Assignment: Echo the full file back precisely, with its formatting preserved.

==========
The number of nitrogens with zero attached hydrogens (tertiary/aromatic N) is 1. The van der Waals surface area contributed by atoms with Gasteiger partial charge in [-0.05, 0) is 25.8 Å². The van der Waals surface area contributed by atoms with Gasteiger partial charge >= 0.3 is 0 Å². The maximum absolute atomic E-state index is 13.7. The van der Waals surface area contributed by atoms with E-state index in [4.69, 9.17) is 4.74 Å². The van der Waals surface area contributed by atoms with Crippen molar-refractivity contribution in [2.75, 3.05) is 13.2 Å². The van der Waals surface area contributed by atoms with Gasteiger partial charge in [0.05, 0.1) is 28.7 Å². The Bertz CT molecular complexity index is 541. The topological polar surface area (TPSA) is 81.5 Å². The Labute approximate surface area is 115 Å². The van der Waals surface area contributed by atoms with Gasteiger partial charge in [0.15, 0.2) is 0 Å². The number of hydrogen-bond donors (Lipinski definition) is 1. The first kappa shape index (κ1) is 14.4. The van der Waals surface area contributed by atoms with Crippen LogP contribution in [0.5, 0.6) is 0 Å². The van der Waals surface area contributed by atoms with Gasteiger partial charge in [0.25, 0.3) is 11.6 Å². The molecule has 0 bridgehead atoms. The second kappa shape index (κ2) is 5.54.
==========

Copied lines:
The number of nitrogens with zero attached hydrogens (tertiary/aromatic N) is 1. The van der Waals surface area contributed by atoms with Gasteiger partial charge in [-0.05, 0) is 25.8 Å². The van der Waals surface area contributed by atoms with Gasteiger partial charge >= 0.3 is 0 Å². The maximum absolute atomic E-state index is 13.7. The van der Waals surface area contributed by atoms with E-state index in [4.69, 9.17) is 4.74 Å². The van der Waals surface area contributed by atoms with Crippen molar-refractivity contribution in [2.75, 3.05) is 13.2 Å². The van der Waals surface area contributed by atoms with Gasteiger partial charge in [0.05, 0.1) is 28.7 Å². The Bertz CT molecular complexity index is 541. The topological polar surface area (TPSA) is 81.5 Å². The Labute approximate surface area is 115 Å². The van der Waals surface area contributed by atoms with Gasteiger partial charge in [0.15, 0.2) is 0 Å². The number of hydrogen-bond donors (Lipinski definition) is 1. The first kappa shape index (κ1) is 14.4. The van der Waals surface area contributed by atoms with Crippen LogP contribution in [0.5, 0.6) is 0 Å². The van der Waals surface area contributed by atoms with Gasteiger partial charge in [0.25, 0.3) is 11.6 Å². The molecule has 0 bridgehead atoms. The second kappa shape index (κ2) is 5.54.